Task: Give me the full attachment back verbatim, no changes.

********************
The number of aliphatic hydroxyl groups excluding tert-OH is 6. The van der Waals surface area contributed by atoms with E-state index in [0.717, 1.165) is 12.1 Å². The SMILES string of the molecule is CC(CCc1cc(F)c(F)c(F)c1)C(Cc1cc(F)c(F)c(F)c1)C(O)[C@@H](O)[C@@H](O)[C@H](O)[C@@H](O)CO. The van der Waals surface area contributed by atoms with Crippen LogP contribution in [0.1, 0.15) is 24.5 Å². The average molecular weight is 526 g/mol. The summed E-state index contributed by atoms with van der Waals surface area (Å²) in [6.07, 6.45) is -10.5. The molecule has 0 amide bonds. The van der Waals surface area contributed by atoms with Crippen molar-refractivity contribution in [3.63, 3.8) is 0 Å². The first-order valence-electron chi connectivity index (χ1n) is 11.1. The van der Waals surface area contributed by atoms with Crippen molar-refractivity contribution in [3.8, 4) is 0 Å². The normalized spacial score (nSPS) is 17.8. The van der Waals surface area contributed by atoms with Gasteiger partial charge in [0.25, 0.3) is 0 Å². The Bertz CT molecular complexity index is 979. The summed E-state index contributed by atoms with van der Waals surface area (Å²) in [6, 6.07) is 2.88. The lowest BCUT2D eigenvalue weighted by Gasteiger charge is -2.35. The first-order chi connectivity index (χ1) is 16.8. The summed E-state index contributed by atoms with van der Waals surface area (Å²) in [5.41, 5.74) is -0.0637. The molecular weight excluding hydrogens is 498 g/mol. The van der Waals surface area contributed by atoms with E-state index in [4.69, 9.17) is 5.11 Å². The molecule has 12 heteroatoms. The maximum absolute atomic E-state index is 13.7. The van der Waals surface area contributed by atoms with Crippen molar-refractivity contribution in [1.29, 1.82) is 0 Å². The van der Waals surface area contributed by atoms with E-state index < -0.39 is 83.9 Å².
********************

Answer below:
The number of aliphatic hydroxyl groups excluding tert-OH is 6. The van der Waals surface area contributed by atoms with E-state index in [0.717, 1.165) is 12.1 Å². The SMILES string of the molecule is CC(CCc1cc(F)c(F)c(F)c1)C(Cc1cc(F)c(F)c(F)c1)C(O)[C@@H](O)[C@@H](O)[C@H](O)[C@@H](O)CO. The van der Waals surface area contributed by atoms with Crippen LogP contribution in [0.1, 0.15) is 24.5 Å². The average molecular weight is 526 g/mol. The summed E-state index contributed by atoms with van der Waals surface area (Å²) in [6.07, 6.45) is -10.5. The molecule has 0 amide bonds. The van der Waals surface area contributed by atoms with Crippen molar-refractivity contribution in [3.63, 3.8) is 0 Å². The first-order valence-electron chi connectivity index (χ1n) is 11.1. The van der Waals surface area contributed by atoms with Crippen molar-refractivity contribution in [3.8, 4) is 0 Å². The normalized spacial score (nSPS) is 17.8. The van der Waals surface area contributed by atoms with Gasteiger partial charge in [0.25, 0.3) is 0 Å². The Bertz CT molecular complexity index is 979. The summed E-state index contributed by atoms with van der Waals surface area (Å²) in [6, 6.07) is 2.88. The lowest BCUT2D eigenvalue weighted by Gasteiger charge is -2.35. The first-order chi connectivity index (χ1) is 16.8. The summed E-state index contributed by atoms with van der Waals surface area (Å²) in [5.41, 5.74) is -0.0637. The molecular weight excluding hydrogens is 498 g/mol. The van der Waals surface area contributed by atoms with E-state index in [4.69, 9.17) is 5.11 Å². The molecule has 12 heteroatoms. The maximum absolute atomic E-state index is 13.7. The van der Waals surface area contributed by atoms with Crippen molar-refractivity contribution in [1.29, 1.82) is 0 Å². The van der Waals surface area contributed by atoms with E-state index < -0.39 is 83.9 Å².